Sudanese cartoonist Khalid Albaih was lauded as “an artist of the revolution” during the Arab Spring, and now he’s pointing his pencil at other world events.
Based in Qatar, Albaih used social media to disseminate his cartoons about the fight for democracy in his native Sudan as well as other parts of the Arab world. Activists on the ground have stenciled his work on cement walls from Cairo to Damascus.
His Facebook page “Khartoon!” (a play on Sudan’s capital Khartoum) takes on other targets, including the recent FIFA corruption case and the continuing African migrant crisis.
Albaih’s work is on display in an exhibit called “It’s Not Funny” at the Arab American National Museum in Dearborn, Michigan, until July 30. Art Beat interviewed him at Sankofa Video Books & Cafe in Washington, D.C., in May.
This has been edited for clarity and length.
What stages of your life or experiences influenced you to pursue political cartoons?
My family is very political. I had an uncle who was the head of the communist party. He arranged a military coup against the government — a failed coup — and was executed after that. Moving to Qatar, which is our place of refuge, myself and my generation were told to stay away from politics because you can eventually be killed for it.
For me, I really wanted to show my friends who were my age at that time that there is a way to talk about it. My father used to always bring Egyptian political cartoon-based magazines and from there, I started doing my own work.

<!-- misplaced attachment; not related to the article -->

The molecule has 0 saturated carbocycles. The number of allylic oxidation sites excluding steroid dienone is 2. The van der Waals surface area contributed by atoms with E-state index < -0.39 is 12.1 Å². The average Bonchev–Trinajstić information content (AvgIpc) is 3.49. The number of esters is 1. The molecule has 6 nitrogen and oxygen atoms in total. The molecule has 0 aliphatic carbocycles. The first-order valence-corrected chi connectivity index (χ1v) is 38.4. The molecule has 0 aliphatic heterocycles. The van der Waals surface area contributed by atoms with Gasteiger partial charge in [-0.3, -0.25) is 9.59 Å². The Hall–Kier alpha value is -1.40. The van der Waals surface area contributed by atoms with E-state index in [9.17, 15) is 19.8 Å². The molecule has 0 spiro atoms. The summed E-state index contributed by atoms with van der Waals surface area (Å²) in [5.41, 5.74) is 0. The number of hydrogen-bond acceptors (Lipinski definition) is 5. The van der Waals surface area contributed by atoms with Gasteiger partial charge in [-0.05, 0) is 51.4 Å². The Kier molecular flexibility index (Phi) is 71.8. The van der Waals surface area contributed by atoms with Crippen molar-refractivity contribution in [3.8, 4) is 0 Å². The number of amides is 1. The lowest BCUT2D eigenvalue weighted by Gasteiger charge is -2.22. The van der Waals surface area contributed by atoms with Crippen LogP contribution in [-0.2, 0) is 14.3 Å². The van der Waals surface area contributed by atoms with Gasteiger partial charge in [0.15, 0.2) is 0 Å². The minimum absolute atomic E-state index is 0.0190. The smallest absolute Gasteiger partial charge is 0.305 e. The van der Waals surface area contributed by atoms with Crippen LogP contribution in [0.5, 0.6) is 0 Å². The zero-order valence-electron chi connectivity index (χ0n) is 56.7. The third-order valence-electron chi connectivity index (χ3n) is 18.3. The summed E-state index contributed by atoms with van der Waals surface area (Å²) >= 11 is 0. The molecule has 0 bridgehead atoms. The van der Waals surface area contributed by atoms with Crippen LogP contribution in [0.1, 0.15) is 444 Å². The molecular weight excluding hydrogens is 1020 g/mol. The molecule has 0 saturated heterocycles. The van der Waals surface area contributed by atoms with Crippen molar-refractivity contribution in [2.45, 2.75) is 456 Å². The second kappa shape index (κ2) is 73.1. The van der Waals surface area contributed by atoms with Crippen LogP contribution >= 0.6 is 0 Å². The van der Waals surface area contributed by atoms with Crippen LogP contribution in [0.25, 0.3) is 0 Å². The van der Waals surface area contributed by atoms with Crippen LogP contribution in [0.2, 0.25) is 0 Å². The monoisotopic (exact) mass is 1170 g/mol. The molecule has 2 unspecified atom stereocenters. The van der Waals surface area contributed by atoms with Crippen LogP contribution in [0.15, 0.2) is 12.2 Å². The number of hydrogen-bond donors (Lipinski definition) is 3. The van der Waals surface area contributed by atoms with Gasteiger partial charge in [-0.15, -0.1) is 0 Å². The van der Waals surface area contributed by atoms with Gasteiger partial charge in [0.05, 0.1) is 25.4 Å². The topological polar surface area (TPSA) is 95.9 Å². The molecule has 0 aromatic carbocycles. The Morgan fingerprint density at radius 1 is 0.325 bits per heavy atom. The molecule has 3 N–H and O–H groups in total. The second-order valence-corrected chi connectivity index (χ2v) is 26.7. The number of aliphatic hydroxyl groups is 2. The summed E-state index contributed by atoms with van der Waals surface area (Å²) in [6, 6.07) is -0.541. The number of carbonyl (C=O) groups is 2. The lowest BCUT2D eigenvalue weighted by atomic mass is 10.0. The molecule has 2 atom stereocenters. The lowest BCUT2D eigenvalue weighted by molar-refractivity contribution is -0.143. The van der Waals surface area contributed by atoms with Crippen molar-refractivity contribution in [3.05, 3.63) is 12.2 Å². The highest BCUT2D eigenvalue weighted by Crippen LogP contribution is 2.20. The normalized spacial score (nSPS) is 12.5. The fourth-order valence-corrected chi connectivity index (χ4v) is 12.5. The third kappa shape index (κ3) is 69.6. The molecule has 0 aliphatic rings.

That for me was the connection between politics and art. And it was amazing to discover it.
Why is social media your chosen platform for your cartoons?
The majority of the Arab world now is young and unemployed. The people that are in power, as you know, stay in power. I was going to newspapers with my work and saying, “Listen, I don’t even want money.”
They would take it and never publish, and tell me it’s too strong, we need to censor this, you’re going to get us in trouble, etc. I was once kicked out of an editor’s office because I was so persistent and then realized I don’t need this.
So I started the Facebook page and posted my work on it and then the Arab Spring happened.
How was it having your art on public display during the Arab Spring, rather than exclusively online?
Well, living in a place you can’t be politically active, you know your limits. I wanted to stencil and do street art, but I couldn’t. It would be risking my life and my safety.